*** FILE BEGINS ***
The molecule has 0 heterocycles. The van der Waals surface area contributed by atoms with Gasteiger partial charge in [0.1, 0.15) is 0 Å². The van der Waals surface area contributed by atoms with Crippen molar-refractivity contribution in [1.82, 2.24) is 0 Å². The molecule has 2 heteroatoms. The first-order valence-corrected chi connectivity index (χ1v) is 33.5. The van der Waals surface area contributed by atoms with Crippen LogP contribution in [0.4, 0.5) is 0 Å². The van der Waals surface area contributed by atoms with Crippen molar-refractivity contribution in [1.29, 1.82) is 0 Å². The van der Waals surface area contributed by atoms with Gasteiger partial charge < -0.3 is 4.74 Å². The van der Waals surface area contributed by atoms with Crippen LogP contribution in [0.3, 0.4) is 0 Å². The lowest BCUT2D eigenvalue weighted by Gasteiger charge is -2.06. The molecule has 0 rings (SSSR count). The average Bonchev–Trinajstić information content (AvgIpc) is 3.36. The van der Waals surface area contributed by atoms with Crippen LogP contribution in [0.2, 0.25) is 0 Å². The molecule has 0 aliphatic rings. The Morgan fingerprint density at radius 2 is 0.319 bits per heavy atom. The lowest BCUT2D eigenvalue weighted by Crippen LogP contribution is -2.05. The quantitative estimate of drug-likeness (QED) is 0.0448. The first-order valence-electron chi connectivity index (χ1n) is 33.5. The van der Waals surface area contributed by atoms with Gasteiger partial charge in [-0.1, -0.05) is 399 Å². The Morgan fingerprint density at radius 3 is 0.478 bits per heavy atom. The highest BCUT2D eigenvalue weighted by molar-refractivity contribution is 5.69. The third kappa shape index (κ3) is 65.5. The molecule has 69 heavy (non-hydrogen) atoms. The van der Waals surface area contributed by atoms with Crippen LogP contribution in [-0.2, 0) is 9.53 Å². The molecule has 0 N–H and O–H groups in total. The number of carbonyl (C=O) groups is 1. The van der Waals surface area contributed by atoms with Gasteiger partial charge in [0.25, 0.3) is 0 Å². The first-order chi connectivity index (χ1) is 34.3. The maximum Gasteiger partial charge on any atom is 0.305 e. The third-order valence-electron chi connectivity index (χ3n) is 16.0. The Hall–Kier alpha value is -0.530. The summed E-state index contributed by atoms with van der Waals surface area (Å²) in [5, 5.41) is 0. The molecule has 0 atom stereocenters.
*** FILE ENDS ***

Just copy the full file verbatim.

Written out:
The molecule has 0 heterocycles. The van der Waals surface area contributed by atoms with Gasteiger partial charge in [0.1, 0.15) is 0 Å². The van der Waals surface area contributed by atoms with Crippen molar-refractivity contribution in [1.82, 2.24) is 0 Å². The molecule has 2 heteroatoms. The first-order valence-corrected chi connectivity index (χ1v) is 33.5. The van der Waals surface area contributed by atoms with Crippen LogP contribution in [0.4, 0.5) is 0 Å². The van der Waals surface area contributed by atoms with Crippen molar-refractivity contribution in [1.29, 1.82) is 0 Å². The van der Waals surface area contributed by atoms with Gasteiger partial charge < -0.3 is 4.74 Å². The van der Waals surface area contributed by atoms with Crippen LogP contribution in [0.3, 0.4) is 0 Å². The lowest BCUT2D eigenvalue weighted by Gasteiger charge is -2.06. The molecule has 0 rings (SSSR count). The average Bonchev–Trinajstić information content (AvgIpc) is 3.36. The van der Waals surface area contributed by atoms with Crippen LogP contribution in [0.2, 0.25) is 0 Å². The molecule has 0 aliphatic rings. The Morgan fingerprint density at radius 2 is 0.319 bits per heavy atom. The lowest BCUT2D eigenvalue weighted by Crippen LogP contribution is -2.05. The quantitative estimate of drug-likeness (QED) is 0.0448. The first-order valence-electron chi connectivity index (χ1n) is 33.5. The van der Waals surface area contributed by atoms with Gasteiger partial charge in [-0.1, -0.05) is 399 Å². The Morgan fingerprint density at radius 3 is 0.478 bits per heavy atom. The highest BCUT2D eigenvalue weighted by molar-refractivity contribution is 5.69. The third kappa shape index (κ3) is 65.5. The molecule has 69 heavy (non-hydrogen) atoms. The van der Waals surface area contributed by atoms with Crippen LogP contribution in [-0.2, 0) is 9.53 Å². The molecule has 0 N–H and O–H groups in total. The number of carbonyl (C=O) groups is 1. The van der Waals surface area contributed by atoms with Gasteiger partial charge in [0.25, 0.3) is 0 Å². The first-order chi connectivity index (χ1) is 34.3. The maximum Gasteiger partial charge on any atom is 0.305 e. The third-order valence-electron chi connectivity index (χ3n) is 16.0. The Hall–Kier alpha value is -0.530. The summed E-state index contributed by atoms with van der Waals surface area (Å²) in [5, 5.41) is 0. The molecule has 0 atom stereocenters.